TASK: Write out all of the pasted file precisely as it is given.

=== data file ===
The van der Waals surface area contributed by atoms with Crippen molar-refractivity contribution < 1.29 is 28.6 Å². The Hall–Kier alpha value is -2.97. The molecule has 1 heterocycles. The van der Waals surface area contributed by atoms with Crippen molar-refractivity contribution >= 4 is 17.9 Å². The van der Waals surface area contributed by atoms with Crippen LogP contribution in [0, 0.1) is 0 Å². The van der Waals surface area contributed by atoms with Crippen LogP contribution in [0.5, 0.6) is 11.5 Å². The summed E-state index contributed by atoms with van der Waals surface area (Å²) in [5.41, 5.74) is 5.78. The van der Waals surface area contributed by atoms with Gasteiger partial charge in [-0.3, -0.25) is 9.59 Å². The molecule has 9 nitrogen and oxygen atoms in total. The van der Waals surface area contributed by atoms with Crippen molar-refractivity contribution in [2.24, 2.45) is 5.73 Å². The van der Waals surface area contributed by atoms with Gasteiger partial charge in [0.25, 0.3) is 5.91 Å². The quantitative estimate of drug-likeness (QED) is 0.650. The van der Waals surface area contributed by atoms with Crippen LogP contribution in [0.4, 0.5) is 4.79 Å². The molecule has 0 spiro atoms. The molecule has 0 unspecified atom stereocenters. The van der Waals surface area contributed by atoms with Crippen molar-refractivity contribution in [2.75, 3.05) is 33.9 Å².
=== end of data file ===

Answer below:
The van der Waals surface area contributed by atoms with Crippen molar-refractivity contribution < 1.29 is 28.6 Å². The Hall–Kier alpha value is -2.97. The molecule has 1 heterocycles. The van der Waals surface area contributed by atoms with Crippen molar-refractivity contribution >= 4 is 17.9 Å². The van der Waals surface area contributed by atoms with Crippen LogP contribution in [0, 0.1) is 0 Å². The van der Waals surface area contributed by atoms with Crippen LogP contribution in [0.5, 0.6) is 11.5 Å². The summed E-state index contributed by atoms with van der Waals surface area (Å²) in [5.41, 5.74) is 5.78. The van der Waals surface area contributed by atoms with Gasteiger partial charge in [-0.3, -0.25) is 9.59 Å². The molecule has 9 nitrogen and oxygen atoms in total. The van der Waals surface area contributed by atoms with Crippen molar-refractivity contribution in [2.24, 2.45) is 5.73 Å². The van der Waals surface area contributed by atoms with Gasteiger partial charge in [0.25, 0.3) is 5.91 Å². The quantitative estimate of drug-likeness (QED) is 0.650. The van der Waals surface area contributed by atoms with Crippen LogP contribution in [0.4, 0.5) is 4.79 Å². The molecule has 0 spiro atoms. The molecule has 0 unspecified atom stereocenters. The van der Waals surface area contributed by atoms with Crippen molar-refractivity contribution in [2.75, 3.05) is 33.9 Å².